As President George Bush geared up toward the War on Terror, India’s weapons sanctions were lifted. This opened up a path for expanded relations between India and Israel. By 2003, India had handed over $130 million to Israel Aerospace Industries for drones and laser-guided missiles. Across the next two decades what had previously been a private relationship between the two nation states has become ever-more overt. Israel has grown to be India’s chief weapons and defence technology supplier. The narratives that proliferated after 9/11 legitimised and normalised the figure of the threatening Muslim ‘other’, and India was learning from Israel not only in technique and logistics but in rhetoric. The problem in Kashmir, like the one in Palestine, became about Islamic extremism, necessitating a military crackdown, and in later years, requiring heightened ‘self-defence’. This narrative is a red herring: by turning attention to religious issues, India is able to underplay the years of political dispute that have followed J&K’s accession to the Indian Union.

‘Aapka swagat hai mere dost’, Netanyahu said to Modi as he greeted him on the tarmac of Ben Gurion airport in July 2017, ‘Welcome, my friend.’ Three years into holding office, Modi made a state visit to Israel. He was the first Indian Prime Minister to do so. A sprawling red carpet extended down from Modi’s airplane on which the two leaders shook hands and embraced. Modi was driven to the Danzinger farm – a floriculture company founded in 1953, famous for its AmoreTM Queen Of Hearts petunia, with interlocking hearts on each petal. Here, a pot with taffy-pink flowers was pressed into Modi’s hands, a ‘new fast-growing Israeli Chrysanthemum named in honour of Prime Minister Narendra Modi’. Modi held it up for the cameras.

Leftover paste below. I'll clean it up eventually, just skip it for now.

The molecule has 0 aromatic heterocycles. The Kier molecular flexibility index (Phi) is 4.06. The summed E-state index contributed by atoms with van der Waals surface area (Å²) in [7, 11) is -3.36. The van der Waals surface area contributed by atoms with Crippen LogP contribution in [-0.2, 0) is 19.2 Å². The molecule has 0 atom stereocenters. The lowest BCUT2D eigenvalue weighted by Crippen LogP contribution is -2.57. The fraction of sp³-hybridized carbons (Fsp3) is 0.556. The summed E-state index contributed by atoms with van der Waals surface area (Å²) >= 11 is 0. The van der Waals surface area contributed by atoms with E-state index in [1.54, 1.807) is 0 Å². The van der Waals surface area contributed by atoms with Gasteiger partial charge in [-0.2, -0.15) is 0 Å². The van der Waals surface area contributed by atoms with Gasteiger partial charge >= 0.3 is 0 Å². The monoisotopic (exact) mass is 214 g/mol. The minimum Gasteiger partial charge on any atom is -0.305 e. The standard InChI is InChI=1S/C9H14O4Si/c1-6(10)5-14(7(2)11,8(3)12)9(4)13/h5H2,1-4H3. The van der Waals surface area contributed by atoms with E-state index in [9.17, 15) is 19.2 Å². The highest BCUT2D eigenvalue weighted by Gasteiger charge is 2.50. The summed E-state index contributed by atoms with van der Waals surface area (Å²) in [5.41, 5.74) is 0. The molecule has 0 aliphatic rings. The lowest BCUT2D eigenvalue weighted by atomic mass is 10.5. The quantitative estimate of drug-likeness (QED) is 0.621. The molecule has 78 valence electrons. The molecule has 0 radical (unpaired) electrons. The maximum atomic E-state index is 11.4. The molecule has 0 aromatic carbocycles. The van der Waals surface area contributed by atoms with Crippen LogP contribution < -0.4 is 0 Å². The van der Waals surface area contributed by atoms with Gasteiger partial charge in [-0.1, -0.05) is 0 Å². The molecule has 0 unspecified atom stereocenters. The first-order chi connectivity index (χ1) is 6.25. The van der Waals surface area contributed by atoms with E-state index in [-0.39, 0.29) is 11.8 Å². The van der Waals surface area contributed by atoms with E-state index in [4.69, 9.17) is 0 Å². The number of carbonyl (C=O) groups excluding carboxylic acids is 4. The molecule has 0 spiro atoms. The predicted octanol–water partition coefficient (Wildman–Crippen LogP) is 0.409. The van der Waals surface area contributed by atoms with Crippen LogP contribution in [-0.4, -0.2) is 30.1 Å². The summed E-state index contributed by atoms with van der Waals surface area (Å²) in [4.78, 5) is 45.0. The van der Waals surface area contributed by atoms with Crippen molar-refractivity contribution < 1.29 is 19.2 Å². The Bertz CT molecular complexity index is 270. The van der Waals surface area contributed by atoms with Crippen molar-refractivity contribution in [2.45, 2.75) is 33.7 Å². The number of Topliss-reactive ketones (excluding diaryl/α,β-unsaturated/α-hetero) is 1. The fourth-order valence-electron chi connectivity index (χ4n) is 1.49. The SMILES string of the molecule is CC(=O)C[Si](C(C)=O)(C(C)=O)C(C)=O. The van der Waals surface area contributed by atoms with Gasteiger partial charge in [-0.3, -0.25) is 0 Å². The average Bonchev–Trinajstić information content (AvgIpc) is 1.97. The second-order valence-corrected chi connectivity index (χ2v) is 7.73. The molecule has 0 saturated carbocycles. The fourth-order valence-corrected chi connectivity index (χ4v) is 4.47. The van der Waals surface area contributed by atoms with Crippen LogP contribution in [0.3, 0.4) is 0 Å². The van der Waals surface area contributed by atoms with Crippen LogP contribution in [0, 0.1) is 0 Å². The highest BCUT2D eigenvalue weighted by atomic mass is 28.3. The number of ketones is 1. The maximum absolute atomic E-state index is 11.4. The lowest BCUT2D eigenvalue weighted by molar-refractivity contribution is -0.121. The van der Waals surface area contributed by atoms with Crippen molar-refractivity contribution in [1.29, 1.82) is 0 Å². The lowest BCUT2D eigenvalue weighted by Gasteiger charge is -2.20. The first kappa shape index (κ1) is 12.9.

Israel has always been granted exceptional privileges by Western democracies. At the turn of the twenty-first century, when most Western states were moving toward multiculturalism and reaffirming civic democracies, Israel maintained its commitment to a singular ethnic demographic. It is what Jewish Israeli scholar Sammy Smooha, from the Department of Anthropology at the University of Haifa, describes in a 2002 paper as an ‘ethnic democracy’. In sharp contrast to its self-branding as a Western liberal democracy, Smooha writes that in Israel ‘Jews appropriate the state and make it a tool for advancing their national security, demography, public space, culture and interests’. In ethnic democracies, a distinction is made between ‘members’ and ‘non-members’ (i.e. everyone else) of the ethnic nation. ‘Members’ are the truer plebiscite. Non-members, while absorbed into the ballot in formal terms, are perpetually seen as a risk, and under the grandiloquence of crisis and occupation, as a threat that must be constantly mitigated.

The Hindutva nation building project in India follows this design. In 2019, the same year as J&K’s special status was revoked, new citizenship laws were introduced in parliament by the Modi government, The Citizenship Amendment Act (CAA) and a new National Register of Citizens (NRC): two laws that worked together to establish new ancestry protocols, where Muslims were no longer to be seen as legitimate citizens of the Indian nation state. Soon after the bills were passed in parliament, Muslims across the country were quietly rounded up and taken to newly constructed detention centres; over a thousand people in the north-eastern state of Assam alone. Their legal rights were questioned, and they were forced to produce paperwork to show Indian lineage. Nearly 2 million citizens were reportedly stripped of their citizenship. Even outside of religious divides, citizenship is mostly a faulty qualifier in India, where most of the population is undocumented, and employed by informal economies. ‘We have been waiting for you a long time’, Netanyahu tweeted about Modi in 2017, ‘almost 70 years’.

On the morning of 15 July 2002, soldiers of the Israeli Defence Forces (IDF) entered the offices of Palnet, the Palestinian Internet service provider, and shut down operations. Ostensibly they cut cables, and trashed hardware. The raid was part of ‘Operation Determined Path’, which through several targeted strikes shut down the internet in the West Bank and Gaza. Explosions were heard; six Palnet employees were still in the building. On a Saturday in January in 2002, barely half a year after 9/11, the IDF placed dynamite in the studios of the Palestinian Broadcasting Corporation in Ramallah. They poured gasoline on the roof, over radio and TV transmit-ters. An hour later the bombs detonated and the fire spread, destroying the top three floors of the building, which was now surrounded by tanks.